Flawed continuity plans threaten British businesses

Sep 29 2005 by Brian Amble Print This Article

Few mid-sized businesses in Britain have made provision for staff to work from home in the event of disruption or disaster, and less than a third have updated their business continuity plans since the attacks on London in July.

Research commissioned by Cable & Wireless has found that while two-thirds of companies admit that their business would be materially impacted if staff were unable to access the office for a day or less, more than six out of 10 (62 per cent) are not equipped to enable staff work from home.

In the event of being shut out, few employees would have access to the corporate network or even a list of contact details for their colleagues and clients.

To make matters worse, the survey of 100 IT managers at mid-sized UK firms (30-500 employees) found that almost four out of 10 (38 per cent) of companies either don't back up their data or - crucially - only keep data at their main office site.

If their building was destroyed or became inaccessible, they would lose data and information vital to the survival of their business.

More extraordinarily, London lags behind the rest of the UK's mid-sized businesses in being prepared for disruption.

While almost two-thirds (63 per cent) of mid-sized organisations claim to have business continuity plans in place, in London this falls to only a third.

In other words, in the face of a major public transport disruption or disaster, many companies would be unable to stay open for business.

"With business continuity, it pays to be pessimistic – whilst large enterprises are more aware of the risks, small to medium businesses need to wake up and make preparations fast," Said Mark Hanvey, Cable & Wireless' chief security officer.

"As the research shows, many businesses aren't even backing up data off-site – a simple and cost-effective means of protecting against data loss and ensuring business survival.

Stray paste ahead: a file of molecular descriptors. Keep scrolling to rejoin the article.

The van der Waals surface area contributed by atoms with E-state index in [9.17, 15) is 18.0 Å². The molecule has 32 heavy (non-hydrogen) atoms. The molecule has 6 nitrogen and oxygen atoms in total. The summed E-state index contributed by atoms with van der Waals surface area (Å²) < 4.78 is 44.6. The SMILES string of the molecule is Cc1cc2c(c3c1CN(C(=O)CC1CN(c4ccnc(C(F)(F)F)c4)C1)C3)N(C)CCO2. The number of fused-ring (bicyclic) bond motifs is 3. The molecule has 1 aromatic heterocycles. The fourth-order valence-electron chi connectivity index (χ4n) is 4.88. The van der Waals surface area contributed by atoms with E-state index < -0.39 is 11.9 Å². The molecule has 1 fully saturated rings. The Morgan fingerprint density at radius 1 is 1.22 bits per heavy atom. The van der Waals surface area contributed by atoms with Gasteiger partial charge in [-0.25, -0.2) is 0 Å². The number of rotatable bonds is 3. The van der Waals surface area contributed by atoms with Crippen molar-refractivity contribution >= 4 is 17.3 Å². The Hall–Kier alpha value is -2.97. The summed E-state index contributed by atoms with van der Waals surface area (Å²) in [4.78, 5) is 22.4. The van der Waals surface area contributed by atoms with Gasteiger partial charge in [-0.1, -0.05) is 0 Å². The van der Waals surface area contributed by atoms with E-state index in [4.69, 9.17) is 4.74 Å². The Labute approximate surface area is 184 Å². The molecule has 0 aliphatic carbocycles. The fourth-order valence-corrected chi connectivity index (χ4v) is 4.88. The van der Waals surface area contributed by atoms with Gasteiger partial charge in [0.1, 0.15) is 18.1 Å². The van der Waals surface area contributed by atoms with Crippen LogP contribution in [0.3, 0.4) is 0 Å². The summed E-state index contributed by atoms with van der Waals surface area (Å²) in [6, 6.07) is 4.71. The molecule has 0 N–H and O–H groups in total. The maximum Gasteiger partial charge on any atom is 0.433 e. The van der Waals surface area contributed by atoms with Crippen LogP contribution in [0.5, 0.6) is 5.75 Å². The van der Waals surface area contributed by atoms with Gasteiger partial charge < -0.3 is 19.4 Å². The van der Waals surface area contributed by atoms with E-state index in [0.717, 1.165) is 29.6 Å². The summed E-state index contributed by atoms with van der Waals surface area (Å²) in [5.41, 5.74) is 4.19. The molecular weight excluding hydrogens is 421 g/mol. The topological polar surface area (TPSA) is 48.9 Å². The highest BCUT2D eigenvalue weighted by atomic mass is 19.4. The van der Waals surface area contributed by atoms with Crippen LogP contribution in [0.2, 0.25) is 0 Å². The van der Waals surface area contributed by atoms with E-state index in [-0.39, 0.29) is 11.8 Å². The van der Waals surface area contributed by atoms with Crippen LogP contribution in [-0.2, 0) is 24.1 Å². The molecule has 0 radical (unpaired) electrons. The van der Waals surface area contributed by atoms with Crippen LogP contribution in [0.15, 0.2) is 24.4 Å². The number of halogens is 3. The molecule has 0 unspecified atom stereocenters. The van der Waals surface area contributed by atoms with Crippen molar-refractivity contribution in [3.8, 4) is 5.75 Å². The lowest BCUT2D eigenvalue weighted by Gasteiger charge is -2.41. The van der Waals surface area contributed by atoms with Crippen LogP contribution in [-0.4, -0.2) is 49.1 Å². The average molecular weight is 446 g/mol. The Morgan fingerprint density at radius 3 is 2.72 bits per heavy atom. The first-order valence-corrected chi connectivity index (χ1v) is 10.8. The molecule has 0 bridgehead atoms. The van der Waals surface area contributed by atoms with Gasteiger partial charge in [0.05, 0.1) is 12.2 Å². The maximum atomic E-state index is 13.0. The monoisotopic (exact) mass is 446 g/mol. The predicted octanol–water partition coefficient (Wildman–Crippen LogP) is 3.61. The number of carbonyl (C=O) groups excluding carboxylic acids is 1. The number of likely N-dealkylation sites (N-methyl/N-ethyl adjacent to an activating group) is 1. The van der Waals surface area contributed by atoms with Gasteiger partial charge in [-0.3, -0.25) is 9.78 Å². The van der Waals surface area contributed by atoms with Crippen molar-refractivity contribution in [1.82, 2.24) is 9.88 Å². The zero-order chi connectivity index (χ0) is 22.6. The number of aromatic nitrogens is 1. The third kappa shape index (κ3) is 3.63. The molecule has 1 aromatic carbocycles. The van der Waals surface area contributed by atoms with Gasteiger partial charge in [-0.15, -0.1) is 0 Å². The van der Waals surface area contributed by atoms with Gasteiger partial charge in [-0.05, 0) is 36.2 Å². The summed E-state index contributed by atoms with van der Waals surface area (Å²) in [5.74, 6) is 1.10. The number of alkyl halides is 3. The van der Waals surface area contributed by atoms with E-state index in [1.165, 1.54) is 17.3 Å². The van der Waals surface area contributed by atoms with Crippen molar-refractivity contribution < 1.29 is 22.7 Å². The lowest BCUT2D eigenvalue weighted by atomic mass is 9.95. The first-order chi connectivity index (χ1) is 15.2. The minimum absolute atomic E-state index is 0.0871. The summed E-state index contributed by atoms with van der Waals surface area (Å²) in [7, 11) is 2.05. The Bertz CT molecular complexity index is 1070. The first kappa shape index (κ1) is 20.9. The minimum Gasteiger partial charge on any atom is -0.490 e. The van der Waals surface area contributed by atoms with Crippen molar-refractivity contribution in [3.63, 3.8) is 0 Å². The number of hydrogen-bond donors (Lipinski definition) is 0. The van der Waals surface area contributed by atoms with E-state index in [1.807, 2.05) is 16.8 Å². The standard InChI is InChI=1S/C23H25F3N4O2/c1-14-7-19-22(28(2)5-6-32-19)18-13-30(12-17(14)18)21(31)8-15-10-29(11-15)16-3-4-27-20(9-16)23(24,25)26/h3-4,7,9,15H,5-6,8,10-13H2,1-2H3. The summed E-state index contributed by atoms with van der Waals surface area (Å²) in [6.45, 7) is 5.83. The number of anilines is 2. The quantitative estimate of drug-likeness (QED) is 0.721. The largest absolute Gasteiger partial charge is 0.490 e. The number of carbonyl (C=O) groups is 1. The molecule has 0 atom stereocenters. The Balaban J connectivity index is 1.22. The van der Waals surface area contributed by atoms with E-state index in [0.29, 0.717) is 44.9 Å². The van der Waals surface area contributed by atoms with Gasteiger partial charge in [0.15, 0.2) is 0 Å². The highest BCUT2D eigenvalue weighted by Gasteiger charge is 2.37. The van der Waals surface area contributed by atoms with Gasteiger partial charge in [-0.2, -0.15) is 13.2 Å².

"The technology now exists to allow staff to easily work from home as if in the office simply by plugging into a broadband connection. But an alarming number of small and medium businesses are failing to plan for when offices can't be accessed or for network failures."

And as he pointed out, according to government research, four out of five businesses affected by a major incident close within two years, rising to nine out of ten for those that lose data.

Jim Norton, senior policy adviser at the Institute of Directors, which supported the research, said that all firms – regardless of size – needed to think through the implications of major disruption

"You cannot legislate for every event, but directors do have a responsibility to develop contingency plans. We are calling for businesses to take business continuity planning in all its aspects, technology, people and processes, very seriously.

"That may mean backing-up data off-site, having access to alternative facilities, and giving employees the technology to work away from the office.

"Business continuity planning is an important part of the day job. Companies shouldn't be complacent and investment shouldn't be put off until next year, next month or even next week."